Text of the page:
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Unify works to build channel-friendly model; analysts unconvinced

Unify says it will become easier to partner with and wants to increase indirect revenue to 40%, but industry watchers say it's an uphill battle.

The recent broadcast by Unify Inc., the company formerly known as Siemens Enterprise Communications, that it's serious about implementing a channel go-to-market strategy and de-emphasizing its direct sales model has solicited a single response from industry watchers: Prove it.

How the company can do that is two-fold: by getting experienced C-level leadership that can implement the required changes to the internal sales culture while at the same time building the required field sales organization designed to help partners succeed; and by making sure the company has a product value proposition that encourages partners to want to invest and build a business with Unify.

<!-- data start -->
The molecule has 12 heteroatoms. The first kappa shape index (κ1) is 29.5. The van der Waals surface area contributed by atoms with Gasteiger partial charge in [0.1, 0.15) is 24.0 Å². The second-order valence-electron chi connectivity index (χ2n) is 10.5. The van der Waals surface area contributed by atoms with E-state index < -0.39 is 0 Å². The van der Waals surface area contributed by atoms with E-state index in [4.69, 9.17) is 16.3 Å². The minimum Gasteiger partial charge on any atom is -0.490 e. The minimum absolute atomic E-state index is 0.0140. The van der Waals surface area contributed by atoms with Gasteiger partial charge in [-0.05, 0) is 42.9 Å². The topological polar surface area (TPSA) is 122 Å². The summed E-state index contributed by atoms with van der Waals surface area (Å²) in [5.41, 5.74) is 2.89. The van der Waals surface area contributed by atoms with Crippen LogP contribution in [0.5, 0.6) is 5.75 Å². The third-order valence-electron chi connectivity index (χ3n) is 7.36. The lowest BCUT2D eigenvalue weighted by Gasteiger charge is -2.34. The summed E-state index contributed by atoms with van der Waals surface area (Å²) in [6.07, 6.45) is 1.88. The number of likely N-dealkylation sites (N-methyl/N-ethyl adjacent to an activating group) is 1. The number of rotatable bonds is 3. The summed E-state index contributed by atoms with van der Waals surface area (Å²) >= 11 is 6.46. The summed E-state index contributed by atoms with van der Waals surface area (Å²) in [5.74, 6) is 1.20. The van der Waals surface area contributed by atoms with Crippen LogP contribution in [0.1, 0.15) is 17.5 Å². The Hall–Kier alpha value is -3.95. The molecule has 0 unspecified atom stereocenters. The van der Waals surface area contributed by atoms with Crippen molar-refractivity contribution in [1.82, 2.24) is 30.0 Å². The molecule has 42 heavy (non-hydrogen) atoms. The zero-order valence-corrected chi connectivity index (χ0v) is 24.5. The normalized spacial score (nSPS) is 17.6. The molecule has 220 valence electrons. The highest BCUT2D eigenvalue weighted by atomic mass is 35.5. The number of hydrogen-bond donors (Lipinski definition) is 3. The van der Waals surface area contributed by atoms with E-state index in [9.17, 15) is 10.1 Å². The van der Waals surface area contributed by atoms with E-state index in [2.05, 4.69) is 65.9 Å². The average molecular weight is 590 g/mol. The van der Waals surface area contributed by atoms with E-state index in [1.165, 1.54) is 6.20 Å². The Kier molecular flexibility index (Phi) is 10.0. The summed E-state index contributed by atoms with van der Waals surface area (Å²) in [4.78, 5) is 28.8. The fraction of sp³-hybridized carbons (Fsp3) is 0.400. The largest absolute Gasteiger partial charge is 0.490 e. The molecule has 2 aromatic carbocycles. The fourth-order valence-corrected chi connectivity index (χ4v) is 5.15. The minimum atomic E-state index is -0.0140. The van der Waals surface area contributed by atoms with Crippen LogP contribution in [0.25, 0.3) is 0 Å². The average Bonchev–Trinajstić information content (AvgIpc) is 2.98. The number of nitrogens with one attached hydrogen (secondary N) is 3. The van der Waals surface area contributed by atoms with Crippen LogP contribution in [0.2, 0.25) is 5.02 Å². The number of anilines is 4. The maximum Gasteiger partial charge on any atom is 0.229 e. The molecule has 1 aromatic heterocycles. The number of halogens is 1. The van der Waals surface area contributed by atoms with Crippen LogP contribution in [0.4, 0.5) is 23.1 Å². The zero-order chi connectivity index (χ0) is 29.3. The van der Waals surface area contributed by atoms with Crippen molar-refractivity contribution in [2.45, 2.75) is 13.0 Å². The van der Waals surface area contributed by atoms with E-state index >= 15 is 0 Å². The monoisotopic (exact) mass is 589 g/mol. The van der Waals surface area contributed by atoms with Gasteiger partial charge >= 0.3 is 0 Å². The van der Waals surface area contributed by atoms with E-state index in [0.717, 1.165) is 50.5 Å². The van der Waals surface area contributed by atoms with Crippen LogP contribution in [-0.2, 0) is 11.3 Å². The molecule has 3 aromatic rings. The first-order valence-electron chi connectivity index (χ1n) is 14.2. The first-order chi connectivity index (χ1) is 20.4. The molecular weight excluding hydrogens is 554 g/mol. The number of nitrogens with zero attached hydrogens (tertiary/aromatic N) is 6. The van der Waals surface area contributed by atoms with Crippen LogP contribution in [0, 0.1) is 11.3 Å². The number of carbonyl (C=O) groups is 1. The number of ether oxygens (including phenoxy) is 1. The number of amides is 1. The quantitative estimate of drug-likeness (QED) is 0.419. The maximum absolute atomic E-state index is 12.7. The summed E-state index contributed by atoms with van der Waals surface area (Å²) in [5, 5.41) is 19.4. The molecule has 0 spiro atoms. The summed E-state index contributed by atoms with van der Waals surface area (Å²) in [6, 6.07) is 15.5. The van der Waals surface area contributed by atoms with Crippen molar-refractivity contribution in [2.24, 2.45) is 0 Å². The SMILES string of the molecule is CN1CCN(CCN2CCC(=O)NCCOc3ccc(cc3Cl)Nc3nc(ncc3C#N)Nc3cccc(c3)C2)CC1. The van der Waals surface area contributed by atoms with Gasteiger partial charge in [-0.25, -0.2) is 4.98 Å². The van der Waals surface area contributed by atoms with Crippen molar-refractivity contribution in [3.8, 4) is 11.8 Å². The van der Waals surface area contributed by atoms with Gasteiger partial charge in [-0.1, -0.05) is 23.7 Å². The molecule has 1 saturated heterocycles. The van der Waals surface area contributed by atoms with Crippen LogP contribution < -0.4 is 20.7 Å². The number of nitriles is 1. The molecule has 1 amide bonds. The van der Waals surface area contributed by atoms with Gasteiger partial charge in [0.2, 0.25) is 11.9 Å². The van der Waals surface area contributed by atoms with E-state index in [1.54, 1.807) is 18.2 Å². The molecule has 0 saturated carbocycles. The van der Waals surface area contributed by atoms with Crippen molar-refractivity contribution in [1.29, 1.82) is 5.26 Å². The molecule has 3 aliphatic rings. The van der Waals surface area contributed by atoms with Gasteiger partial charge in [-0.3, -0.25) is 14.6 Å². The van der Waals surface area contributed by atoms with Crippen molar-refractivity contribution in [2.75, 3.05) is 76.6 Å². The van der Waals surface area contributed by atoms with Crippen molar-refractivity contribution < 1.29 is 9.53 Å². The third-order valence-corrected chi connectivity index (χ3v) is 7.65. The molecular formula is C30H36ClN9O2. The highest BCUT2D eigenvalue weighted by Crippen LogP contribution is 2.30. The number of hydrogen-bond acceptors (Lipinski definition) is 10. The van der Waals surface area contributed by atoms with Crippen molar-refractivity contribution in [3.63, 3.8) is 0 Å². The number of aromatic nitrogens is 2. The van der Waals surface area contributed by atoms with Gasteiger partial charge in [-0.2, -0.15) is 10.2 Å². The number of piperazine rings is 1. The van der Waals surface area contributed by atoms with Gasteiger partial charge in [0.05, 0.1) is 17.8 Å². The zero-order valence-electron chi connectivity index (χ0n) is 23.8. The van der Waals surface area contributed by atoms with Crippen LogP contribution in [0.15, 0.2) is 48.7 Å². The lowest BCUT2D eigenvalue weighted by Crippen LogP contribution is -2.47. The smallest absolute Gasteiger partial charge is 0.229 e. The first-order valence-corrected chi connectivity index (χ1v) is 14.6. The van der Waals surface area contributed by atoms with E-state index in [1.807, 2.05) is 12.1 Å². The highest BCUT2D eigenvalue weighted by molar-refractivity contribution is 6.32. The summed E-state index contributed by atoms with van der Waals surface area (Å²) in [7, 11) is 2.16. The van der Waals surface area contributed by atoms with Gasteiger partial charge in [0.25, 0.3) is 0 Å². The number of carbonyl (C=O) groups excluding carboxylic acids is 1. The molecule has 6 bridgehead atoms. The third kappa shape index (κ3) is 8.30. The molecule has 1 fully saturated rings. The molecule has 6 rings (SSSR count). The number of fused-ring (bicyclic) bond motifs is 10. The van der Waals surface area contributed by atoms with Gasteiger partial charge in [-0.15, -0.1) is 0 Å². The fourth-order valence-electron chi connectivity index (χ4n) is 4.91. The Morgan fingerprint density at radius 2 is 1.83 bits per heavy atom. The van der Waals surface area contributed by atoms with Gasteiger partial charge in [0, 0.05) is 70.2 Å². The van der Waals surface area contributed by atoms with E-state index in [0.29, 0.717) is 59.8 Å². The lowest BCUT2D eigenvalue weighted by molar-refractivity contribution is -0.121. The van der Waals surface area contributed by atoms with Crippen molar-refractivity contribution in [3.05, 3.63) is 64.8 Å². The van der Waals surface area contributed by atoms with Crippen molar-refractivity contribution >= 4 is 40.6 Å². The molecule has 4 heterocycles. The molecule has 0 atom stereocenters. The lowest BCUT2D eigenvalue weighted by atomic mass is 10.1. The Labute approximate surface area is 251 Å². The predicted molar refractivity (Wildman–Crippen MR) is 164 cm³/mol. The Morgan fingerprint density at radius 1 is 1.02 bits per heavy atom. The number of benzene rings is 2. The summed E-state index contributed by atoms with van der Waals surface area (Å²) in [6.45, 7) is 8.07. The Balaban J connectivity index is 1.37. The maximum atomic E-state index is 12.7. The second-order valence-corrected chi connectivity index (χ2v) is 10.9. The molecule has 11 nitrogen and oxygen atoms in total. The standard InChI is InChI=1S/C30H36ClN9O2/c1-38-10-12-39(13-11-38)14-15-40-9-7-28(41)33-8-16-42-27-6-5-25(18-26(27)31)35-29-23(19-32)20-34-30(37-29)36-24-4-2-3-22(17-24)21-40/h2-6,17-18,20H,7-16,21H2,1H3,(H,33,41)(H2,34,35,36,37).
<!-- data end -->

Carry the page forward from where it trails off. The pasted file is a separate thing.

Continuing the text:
That's a pretty tall order, according to industry watchers, but it isn't impossible. And to be fair, Jon Pritchard, the recently appointed executive vice president of worldwide channels at Unify, admitted that a direct sales model is in Unify's DNA, in spite of the fact that today 25% of the company's business worldwide goes through its indirect channel. Unify has about 140 partners in the U.S.

If Unify wants to really turn this ship around, it's about how they behave at a field level in their relationships with their potential partners.

Diane Krakora,
CEO, PartnerPath

"Companies like Cisco and Avaya are channel-centric and the market has moved on and we haven't," Pritchard said.

Siemens rebranded to Unify in October 2013 and is a joint venture of The Gores Group, which holds a 51% share, and Siemens AG, which has 49%.

Historically, Unify/Siemens Enterprise Communications has ignored the channel and often competed with it by having a direct sales force that was financially incented to make the sales directly. Additionally, Pritchard said, there were no clear rules of engagement that outlined where the direct sales force played and where channel partners played.